The Middlebury College Islamic Society members will initiate the panel discussions on Thursday, Oct. 4, at 4:30 p.m., with a roundtable on the religious experience of Muslims, titled “What it Means to be a Muslim.” They will be joined by Mahmoud Hayat, former president of the Islamic Society of Vermont.

On Friday afternoon, Oct. 5, at 4 p.m., Yale University Assistant Professor of Political Science Andrew March and Cornell University Assistant Professor of Middle Eastern Politics David Patel will join Piscatori on a panel addressing the question “Why Does Islam Become Politicized?”

March is a scholar of Islamic ethics and his dissertation, “Islamic Doctrines of Citizenship in Liberal Democracies,” won the 2006 Aaron Wildavsky Award for Best Dissertation in Religion and Politics from the American Political Science Association. His dissertation will be published in book form by Oxford University Press in 2008.

Patel’s research combines game theory and ethnography to examine the tendency of Islamic institutions and symbols to motivate political coordination and enhance social solidarity. In 2003, he conducted field studies in Iraq to better understand how mosques and clerical organizations affect the supply of local provisions and the coordination of national politics.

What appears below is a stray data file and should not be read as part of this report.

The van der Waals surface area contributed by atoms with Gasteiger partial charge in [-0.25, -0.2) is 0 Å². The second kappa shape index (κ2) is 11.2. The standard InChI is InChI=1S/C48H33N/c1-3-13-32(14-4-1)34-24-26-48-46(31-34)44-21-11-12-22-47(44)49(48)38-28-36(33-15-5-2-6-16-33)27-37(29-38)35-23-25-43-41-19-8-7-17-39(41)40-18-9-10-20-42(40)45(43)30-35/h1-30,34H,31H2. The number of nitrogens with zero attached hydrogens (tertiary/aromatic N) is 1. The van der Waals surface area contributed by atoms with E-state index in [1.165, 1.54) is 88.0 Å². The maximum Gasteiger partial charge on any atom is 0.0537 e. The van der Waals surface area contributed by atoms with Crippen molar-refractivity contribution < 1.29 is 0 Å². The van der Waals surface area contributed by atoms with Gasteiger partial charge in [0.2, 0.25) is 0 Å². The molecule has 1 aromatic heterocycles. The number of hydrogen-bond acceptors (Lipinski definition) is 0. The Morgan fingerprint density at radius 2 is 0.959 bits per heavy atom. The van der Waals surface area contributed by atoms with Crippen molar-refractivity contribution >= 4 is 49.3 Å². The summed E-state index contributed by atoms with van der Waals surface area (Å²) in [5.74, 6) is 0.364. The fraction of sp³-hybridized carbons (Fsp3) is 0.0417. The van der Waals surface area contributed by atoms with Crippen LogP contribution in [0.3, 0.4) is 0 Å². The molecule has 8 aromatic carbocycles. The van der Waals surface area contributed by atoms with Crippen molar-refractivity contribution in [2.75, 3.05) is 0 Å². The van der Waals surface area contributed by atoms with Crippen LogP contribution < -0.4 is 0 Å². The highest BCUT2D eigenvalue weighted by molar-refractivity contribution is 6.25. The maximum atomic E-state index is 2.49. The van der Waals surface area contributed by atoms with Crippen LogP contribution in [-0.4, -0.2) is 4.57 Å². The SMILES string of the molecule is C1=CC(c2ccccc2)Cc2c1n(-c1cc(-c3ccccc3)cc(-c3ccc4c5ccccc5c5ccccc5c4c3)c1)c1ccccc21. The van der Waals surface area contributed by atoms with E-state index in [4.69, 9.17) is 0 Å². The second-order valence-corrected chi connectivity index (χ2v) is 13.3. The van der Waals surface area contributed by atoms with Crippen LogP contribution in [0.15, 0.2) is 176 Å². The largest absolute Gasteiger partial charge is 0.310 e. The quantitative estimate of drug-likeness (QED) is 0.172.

The final panel on Saturday, Oct. 6, at 10:30 a.m. will discuss “Islam, Human Rights and Democracy.” Participants include Amr Hamzawy, senior associate of the Democracy and Rule of Law Project at the Carnegie Endowment for International Peace; Princeton University Instructor in Near Eastern Studies Mirjam Künkler; and Naz Modirzadeh, a senior associate at the Program on Humanitarian Policy and Conflict Research at the Harvard School of Public Health.

Künkler is an expert on Islamic politics in Indonesia and Iran. She is a former deputy director of the Center for the Study of Democracy, Toleration and Religion at Columbia University.

Modirzadeh previously worked for Human Rights Watch and served as director of the International Human Rights Law Program at the American University in Cairo. She focuses primarily on the intersections between Islamic law and human rights.

For more information, contact Assistant Director of the Rohatyn Center for International Affairs Charlotte Tate at tate@middlebury.edu or (802) 443-5975.